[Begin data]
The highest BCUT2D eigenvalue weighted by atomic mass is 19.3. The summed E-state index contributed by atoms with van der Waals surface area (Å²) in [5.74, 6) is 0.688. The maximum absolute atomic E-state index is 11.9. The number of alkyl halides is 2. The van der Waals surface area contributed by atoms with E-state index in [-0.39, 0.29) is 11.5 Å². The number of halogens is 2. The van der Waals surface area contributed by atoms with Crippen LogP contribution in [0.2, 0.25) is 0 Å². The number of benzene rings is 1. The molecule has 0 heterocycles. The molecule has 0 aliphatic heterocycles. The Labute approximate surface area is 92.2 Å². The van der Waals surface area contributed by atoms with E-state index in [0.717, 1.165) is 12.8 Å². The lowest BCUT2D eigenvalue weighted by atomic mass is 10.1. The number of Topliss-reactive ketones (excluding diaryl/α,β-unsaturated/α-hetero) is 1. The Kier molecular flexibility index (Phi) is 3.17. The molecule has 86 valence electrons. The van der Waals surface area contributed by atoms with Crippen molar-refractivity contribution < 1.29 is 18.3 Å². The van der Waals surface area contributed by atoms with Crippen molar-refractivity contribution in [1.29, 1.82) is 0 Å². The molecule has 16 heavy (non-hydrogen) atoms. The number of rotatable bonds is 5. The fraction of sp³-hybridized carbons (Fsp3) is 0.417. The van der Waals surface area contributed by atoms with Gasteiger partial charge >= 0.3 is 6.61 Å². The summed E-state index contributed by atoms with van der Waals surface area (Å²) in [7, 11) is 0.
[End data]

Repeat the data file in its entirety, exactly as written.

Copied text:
The highest BCUT2D eigenvalue weighted by atomic mass is 19.3. The summed E-state index contributed by atoms with van der Waals surface area (Å²) in [5.74, 6) is 0.688. The maximum absolute atomic E-state index is 11.9. The number of alkyl halides is 2. The van der Waals surface area contributed by atoms with E-state index in [-0.39, 0.29) is 11.5 Å². The number of halogens is 2. The van der Waals surface area contributed by atoms with Crippen LogP contribution in [0.2, 0.25) is 0 Å². The number of benzene rings is 1. The molecule has 0 heterocycles. The molecule has 0 aliphatic heterocycles. The Labute approximate surface area is 92.2 Å². The van der Waals surface area contributed by atoms with E-state index in [0.717, 1.165) is 12.8 Å². The lowest BCUT2D eigenvalue weighted by atomic mass is 10.1. The number of Topliss-reactive ketones (excluding diaryl/α,β-unsaturated/α-hetero) is 1. The Kier molecular flexibility index (Phi) is 3.17. The molecule has 86 valence electrons. The van der Waals surface area contributed by atoms with Crippen molar-refractivity contribution < 1.29 is 18.3 Å². The van der Waals surface area contributed by atoms with Crippen molar-refractivity contribution in [1.29, 1.82) is 0 Å². The molecule has 16 heavy (non-hydrogen) atoms. The number of rotatable bonds is 5. The fraction of sp³-hybridized carbons (Fsp3) is 0.417. The van der Waals surface area contributed by atoms with Gasteiger partial charge >= 0.3 is 6.61 Å². The summed E-state index contributed by atoms with van der Waals surface area (Å²) in [7, 11) is 0.